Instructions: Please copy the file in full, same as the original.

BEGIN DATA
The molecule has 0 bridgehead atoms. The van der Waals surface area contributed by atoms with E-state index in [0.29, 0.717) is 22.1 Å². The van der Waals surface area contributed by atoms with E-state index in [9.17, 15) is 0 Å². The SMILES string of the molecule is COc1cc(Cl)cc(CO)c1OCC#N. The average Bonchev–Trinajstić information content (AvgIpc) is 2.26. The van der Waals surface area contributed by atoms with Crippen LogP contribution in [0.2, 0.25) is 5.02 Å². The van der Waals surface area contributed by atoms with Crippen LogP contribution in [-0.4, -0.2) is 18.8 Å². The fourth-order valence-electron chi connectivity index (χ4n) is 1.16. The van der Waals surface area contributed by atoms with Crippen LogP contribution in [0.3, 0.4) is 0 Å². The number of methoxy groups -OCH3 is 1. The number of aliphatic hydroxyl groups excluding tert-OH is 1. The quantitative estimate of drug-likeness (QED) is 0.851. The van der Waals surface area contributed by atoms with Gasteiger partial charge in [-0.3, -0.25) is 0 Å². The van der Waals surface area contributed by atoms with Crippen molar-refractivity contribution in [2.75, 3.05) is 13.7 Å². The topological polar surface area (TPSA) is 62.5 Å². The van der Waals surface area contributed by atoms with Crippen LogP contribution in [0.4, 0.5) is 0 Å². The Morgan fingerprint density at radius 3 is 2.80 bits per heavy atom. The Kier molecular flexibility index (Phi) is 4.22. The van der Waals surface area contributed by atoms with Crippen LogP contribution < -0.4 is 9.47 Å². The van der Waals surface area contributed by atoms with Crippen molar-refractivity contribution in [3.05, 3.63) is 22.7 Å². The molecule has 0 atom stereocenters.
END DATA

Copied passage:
The molecule has 0 bridgehead atoms. The van der Waals surface area contributed by atoms with E-state index in [0.29, 0.717) is 22.1 Å². The van der Waals surface area contributed by atoms with E-state index in [9.17, 15) is 0 Å². The SMILES string of the molecule is COc1cc(Cl)cc(CO)c1OCC#N. The average Bonchev–Trinajstić information content (AvgIpc) is 2.26. The van der Waals surface area contributed by atoms with Crippen LogP contribution in [0.2, 0.25) is 5.02 Å². The van der Waals surface area contributed by atoms with Crippen LogP contribution in [-0.4, -0.2) is 18.8 Å². The fourth-order valence-electron chi connectivity index (χ4n) is 1.16. The van der Waals surface area contributed by atoms with Crippen LogP contribution in [0.3, 0.4) is 0 Å². The number of methoxy groups -OCH3 is 1. The number of aliphatic hydroxyl groups excluding tert-OH is 1. The quantitative estimate of drug-likeness (QED) is 0.851. The van der Waals surface area contributed by atoms with Gasteiger partial charge in [-0.3, -0.25) is 0 Å². The van der Waals surface area contributed by atoms with Crippen molar-refractivity contribution in [2.75, 3.05) is 13.7 Å². The topological polar surface area (TPSA) is 62.5 Å². The van der Waals surface area contributed by atoms with Crippen LogP contribution in [0.4, 0.5) is 0 Å². The Morgan fingerprint density at radius 3 is 2.80 bits per heavy atom. The Kier molecular flexibility index (Phi) is 4.22. The van der Waals surface area contributed by atoms with Crippen LogP contribution < -0.4 is 9.47 Å². The van der Waals surface area contributed by atoms with Crippen molar-refractivity contribution in [3.05, 3.63) is 22.7 Å². The molecule has 0 atom stereocenters.